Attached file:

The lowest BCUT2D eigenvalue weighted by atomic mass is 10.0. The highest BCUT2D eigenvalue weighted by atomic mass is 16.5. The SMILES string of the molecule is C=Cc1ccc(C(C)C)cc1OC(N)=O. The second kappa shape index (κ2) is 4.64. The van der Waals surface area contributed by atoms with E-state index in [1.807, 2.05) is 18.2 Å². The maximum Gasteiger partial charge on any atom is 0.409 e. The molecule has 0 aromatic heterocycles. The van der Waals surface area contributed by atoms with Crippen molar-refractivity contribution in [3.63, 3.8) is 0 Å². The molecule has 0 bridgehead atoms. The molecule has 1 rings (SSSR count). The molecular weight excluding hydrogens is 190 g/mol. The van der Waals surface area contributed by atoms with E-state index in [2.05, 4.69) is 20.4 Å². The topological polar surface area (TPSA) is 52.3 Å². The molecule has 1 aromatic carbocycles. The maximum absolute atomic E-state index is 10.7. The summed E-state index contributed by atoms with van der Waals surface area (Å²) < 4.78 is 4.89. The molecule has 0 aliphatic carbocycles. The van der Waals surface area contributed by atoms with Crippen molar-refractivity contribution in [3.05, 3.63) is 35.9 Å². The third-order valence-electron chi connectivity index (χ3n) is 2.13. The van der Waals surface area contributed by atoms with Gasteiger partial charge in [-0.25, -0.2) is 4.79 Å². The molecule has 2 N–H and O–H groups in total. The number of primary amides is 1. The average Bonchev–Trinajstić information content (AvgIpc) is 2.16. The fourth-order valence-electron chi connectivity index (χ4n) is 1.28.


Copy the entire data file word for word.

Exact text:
The lowest BCUT2D eigenvalue weighted by atomic mass is 10.0. The highest BCUT2D eigenvalue weighted by atomic mass is 16.5. The SMILES string of the molecule is C=Cc1ccc(C(C)C)cc1OC(N)=O. The second kappa shape index (κ2) is 4.64. The van der Waals surface area contributed by atoms with E-state index in [1.807, 2.05) is 18.2 Å². The maximum Gasteiger partial charge on any atom is 0.409 e. The molecule has 0 aromatic heterocycles. The van der Waals surface area contributed by atoms with Crippen molar-refractivity contribution in [3.63, 3.8) is 0 Å². The molecule has 0 bridgehead atoms. The molecule has 1 rings (SSSR count). The molecular weight excluding hydrogens is 190 g/mol. The van der Waals surface area contributed by atoms with E-state index in [2.05, 4.69) is 20.4 Å². The topological polar surface area (TPSA) is 52.3 Å². The molecule has 1 aromatic carbocycles. The maximum absolute atomic E-state index is 10.7. The summed E-state index contributed by atoms with van der Waals surface area (Å²) < 4.78 is 4.89. The molecule has 0 aliphatic carbocycles. The van der Waals surface area contributed by atoms with Crippen molar-refractivity contribution in [3.05, 3.63) is 35.9 Å². The third-order valence-electron chi connectivity index (χ3n) is 2.13. The van der Waals surface area contributed by atoms with Gasteiger partial charge in [-0.25, -0.2) is 4.79 Å². The molecule has 2 N–H and O–H groups in total. The number of primary amides is 1. The average Bonchev–Trinajstić information content (AvgIpc) is 2.16. The fourth-order valence-electron chi connectivity index (χ4n) is 1.28.